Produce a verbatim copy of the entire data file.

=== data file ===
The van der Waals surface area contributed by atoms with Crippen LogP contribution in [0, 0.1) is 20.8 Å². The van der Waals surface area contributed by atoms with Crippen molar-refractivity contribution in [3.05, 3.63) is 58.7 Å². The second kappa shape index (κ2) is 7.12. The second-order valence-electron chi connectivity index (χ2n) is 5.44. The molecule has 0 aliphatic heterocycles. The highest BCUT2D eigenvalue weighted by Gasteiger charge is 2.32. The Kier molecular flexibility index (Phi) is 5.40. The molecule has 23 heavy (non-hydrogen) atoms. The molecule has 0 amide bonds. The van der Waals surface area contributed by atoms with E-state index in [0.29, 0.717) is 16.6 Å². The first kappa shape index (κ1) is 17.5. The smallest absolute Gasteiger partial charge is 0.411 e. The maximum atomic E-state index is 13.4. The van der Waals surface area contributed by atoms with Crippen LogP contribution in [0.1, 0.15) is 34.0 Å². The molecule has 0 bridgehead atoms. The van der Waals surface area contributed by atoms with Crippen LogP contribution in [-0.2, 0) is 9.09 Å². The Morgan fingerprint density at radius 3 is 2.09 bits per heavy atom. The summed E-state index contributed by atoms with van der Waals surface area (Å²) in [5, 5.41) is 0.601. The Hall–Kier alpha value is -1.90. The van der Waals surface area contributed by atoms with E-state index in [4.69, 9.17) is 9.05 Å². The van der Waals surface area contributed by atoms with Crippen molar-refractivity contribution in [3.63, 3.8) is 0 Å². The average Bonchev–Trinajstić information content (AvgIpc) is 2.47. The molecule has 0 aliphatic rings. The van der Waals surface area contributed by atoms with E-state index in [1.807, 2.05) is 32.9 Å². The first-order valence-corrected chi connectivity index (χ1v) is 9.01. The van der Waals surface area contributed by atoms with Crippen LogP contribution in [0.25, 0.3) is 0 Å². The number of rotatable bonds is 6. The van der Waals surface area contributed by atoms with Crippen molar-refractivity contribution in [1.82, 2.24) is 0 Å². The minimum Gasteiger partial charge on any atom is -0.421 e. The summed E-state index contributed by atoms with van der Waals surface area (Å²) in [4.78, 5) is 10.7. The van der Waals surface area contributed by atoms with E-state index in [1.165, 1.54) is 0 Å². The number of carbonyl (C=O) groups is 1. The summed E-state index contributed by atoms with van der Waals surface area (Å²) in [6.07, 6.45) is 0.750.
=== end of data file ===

The van der Waals surface area contributed by atoms with Crippen LogP contribution in [0, 0.1) is 20.8 Å². The van der Waals surface area contributed by atoms with Crippen molar-refractivity contribution in [3.05, 3.63) is 58.7 Å². The second kappa shape index (κ2) is 7.12. The second-order valence-electron chi connectivity index (χ2n) is 5.44. The molecule has 0 aliphatic heterocycles. The highest BCUT2D eigenvalue weighted by Gasteiger charge is 2.32. The Kier molecular flexibility index (Phi) is 5.40. The molecule has 23 heavy (non-hydrogen) atoms. The molecule has 0 amide bonds. The van der Waals surface area contributed by atoms with E-state index in [0.29, 0.717) is 16.6 Å². The first kappa shape index (κ1) is 17.5. The smallest absolute Gasteiger partial charge is 0.411 e. The maximum atomic E-state index is 13.4. The van der Waals surface area contributed by atoms with Crippen LogP contribution in [0.1, 0.15) is 34.0 Å². The molecule has 0 bridgehead atoms. The van der Waals surface area contributed by atoms with Crippen LogP contribution in [-0.2, 0) is 9.09 Å². The Morgan fingerprint density at radius 3 is 2.09 bits per heavy atom. The summed E-state index contributed by atoms with van der Waals surface area (Å²) in [5, 5.41) is 0.601. The Hall–Kier alpha value is -1.90. The van der Waals surface area contributed by atoms with E-state index in [4.69, 9.17) is 9.05 Å². The van der Waals surface area contributed by atoms with Crippen molar-refractivity contribution in [3.63, 3.8) is 0 Å². The average Bonchev–Trinajstić information content (AvgIpc) is 2.47. The molecule has 0 aliphatic rings. The van der Waals surface area contributed by atoms with E-state index in [1.807, 2.05) is 32.9 Å². The first-order valence-corrected chi connectivity index (χ1v) is 9.01. The van der Waals surface area contributed by atoms with Crippen LogP contribution in [0.25, 0.3) is 0 Å². The number of rotatable bonds is 6. The van der Waals surface area contributed by atoms with Crippen molar-refractivity contribution in [1.82, 2.24) is 0 Å². The minimum Gasteiger partial charge on any atom is -0.421 e. The summed E-state index contributed by atoms with van der Waals surface area (Å²) in [4.78, 5) is 10.7. The van der Waals surface area contributed by atoms with E-state index in [1.165, 1.54) is 0 Å². The number of carbonyl (C=O) groups is 1. The summed E-state index contributed by atoms with van der Waals surface area (Å²) in [6.07, 6.45) is 0.750.